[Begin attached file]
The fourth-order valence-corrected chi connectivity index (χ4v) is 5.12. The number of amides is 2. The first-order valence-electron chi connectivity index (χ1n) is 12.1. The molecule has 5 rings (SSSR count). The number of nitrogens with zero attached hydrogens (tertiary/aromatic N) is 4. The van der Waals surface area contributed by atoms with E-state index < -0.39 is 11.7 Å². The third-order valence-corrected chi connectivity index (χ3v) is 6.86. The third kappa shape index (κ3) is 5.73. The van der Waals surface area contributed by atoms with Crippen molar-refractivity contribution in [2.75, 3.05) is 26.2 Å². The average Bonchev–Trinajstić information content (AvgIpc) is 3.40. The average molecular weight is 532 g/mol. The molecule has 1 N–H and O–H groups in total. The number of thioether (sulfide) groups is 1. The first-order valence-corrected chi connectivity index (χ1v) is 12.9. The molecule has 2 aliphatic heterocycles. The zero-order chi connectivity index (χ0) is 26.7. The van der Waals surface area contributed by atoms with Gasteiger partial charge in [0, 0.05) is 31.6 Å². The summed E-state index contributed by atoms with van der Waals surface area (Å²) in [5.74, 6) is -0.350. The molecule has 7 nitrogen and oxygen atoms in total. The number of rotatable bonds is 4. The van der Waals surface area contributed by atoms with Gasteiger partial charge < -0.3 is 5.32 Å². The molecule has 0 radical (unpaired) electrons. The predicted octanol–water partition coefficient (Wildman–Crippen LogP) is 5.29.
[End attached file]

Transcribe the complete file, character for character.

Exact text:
The fourth-order valence-corrected chi connectivity index (χ4v) is 5.12. The number of amides is 2. The first-order valence-electron chi connectivity index (χ1n) is 12.1. The molecule has 5 rings (SSSR count). The number of nitrogens with zero attached hydrogens (tertiary/aromatic N) is 4. The van der Waals surface area contributed by atoms with E-state index < -0.39 is 11.7 Å². The third-order valence-corrected chi connectivity index (χ3v) is 6.86. The third kappa shape index (κ3) is 5.73. The van der Waals surface area contributed by atoms with Crippen molar-refractivity contribution in [2.75, 3.05) is 26.2 Å². The average Bonchev–Trinajstić information content (AvgIpc) is 3.40. The average molecular weight is 532 g/mol. The molecule has 1 N–H and O–H groups in total. The number of thioether (sulfide) groups is 1. The first-order valence-corrected chi connectivity index (χ1v) is 12.9. The molecule has 2 aliphatic heterocycles. The zero-order chi connectivity index (χ0) is 26.7. The van der Waals surface area contributed by atoms with Gasteiger partial charge in [0, 0.05) is 31.6 Å². The summed E-state index contributed by atoms with van der Waals surface area (Å²) in [5.74, 6) is -0.350. The molecule has 7 nitrogen and oxygen atoms in total. The number of rotatable bonds is 4. The van der Waals surface area contributed by atoms with Gasteiger partial charge < -0.3 is 5.32 Å². The molecule has 0 radical (unpaired) electrons. The predicted octanol–water partition coefficient (Wildman–Crippen LogP) is 5.29.